NAIROBI – The Kenyan shilling firmed on Wednesday to a seven-month high in the first day of trading after incoming President Uhuru Kenyatta was sworn into office in a peaceful handover of power.
Traders said corporate clients saw further gains ahead for the currency, reflecting relief at the smooth political outcome. Banks sold dollars as corporate demand for the U.S. currency remained subdued, traders said.
The shilling strengthened 0.2 percent in early trading to 84.35/55, a level it last reached on September 18, 2012. Markets were closed on Tuesday when Kenyatta was sworn into office.
“Corporate demand is not there, that’s why we’re seeing more interest to sell dollars,” said Duncan Kinuthia, head of trading at Commercial Bank of Africa, adding that corporate clients anticipated further gains for the shilling.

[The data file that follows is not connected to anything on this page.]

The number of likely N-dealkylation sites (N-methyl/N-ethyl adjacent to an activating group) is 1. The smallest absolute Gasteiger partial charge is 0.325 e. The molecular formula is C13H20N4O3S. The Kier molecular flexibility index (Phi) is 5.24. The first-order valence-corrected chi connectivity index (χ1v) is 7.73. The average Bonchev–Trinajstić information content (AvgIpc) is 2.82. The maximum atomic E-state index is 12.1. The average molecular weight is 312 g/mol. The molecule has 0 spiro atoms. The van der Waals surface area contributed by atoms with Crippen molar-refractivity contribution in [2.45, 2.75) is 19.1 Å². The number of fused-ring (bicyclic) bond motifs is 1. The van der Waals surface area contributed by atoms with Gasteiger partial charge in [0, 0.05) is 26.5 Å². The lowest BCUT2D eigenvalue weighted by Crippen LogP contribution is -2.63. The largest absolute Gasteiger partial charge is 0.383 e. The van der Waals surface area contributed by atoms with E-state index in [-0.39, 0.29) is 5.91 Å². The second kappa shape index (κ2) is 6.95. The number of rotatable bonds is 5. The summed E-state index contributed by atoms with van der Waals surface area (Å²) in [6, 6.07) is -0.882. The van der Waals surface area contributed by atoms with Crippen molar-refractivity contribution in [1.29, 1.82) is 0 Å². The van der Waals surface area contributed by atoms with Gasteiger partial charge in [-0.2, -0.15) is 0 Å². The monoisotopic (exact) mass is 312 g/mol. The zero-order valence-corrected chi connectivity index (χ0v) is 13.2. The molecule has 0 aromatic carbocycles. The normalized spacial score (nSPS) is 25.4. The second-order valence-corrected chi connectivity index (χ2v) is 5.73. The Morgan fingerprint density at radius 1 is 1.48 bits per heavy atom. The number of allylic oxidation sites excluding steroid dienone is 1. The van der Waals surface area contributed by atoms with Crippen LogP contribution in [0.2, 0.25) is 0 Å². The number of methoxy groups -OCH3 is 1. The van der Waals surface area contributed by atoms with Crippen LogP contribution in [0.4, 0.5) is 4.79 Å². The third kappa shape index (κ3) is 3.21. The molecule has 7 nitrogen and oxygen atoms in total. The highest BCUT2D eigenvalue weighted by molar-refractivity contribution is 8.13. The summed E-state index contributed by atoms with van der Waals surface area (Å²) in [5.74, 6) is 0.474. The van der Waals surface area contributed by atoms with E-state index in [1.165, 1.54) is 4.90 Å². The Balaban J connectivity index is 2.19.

The shilling has rallied 1.6 percent since the March 4 vote following a largely peaceful vote won by Kenyatta, the east African country’s richest man and son of its founding president.
Kenyatta’s win was challenged, but the Supreme Court upheld his win and there was no repeat of the nationwide violence that followed an election in 2007.
“The doom and gloom had been priced into the shilling before the election and that’s correcting now,” Kinuthia added.
Tuesday’s smooth handover of power may provide a boost to investment in east Africa’s economic powerhouse, although the outlook is clouded by Kenyatta’s looming trial for alleged crimes against humanity at the International Criminal Court.
Traders said technical analysis suggested the shilling, which is 2 percent stronger so far this year, could target 84.00 in coming sessions.
“In the coming days we feel the shilling could try and break the psychological 84.00 level,” Bank of Africa in a daily note. (Reuters)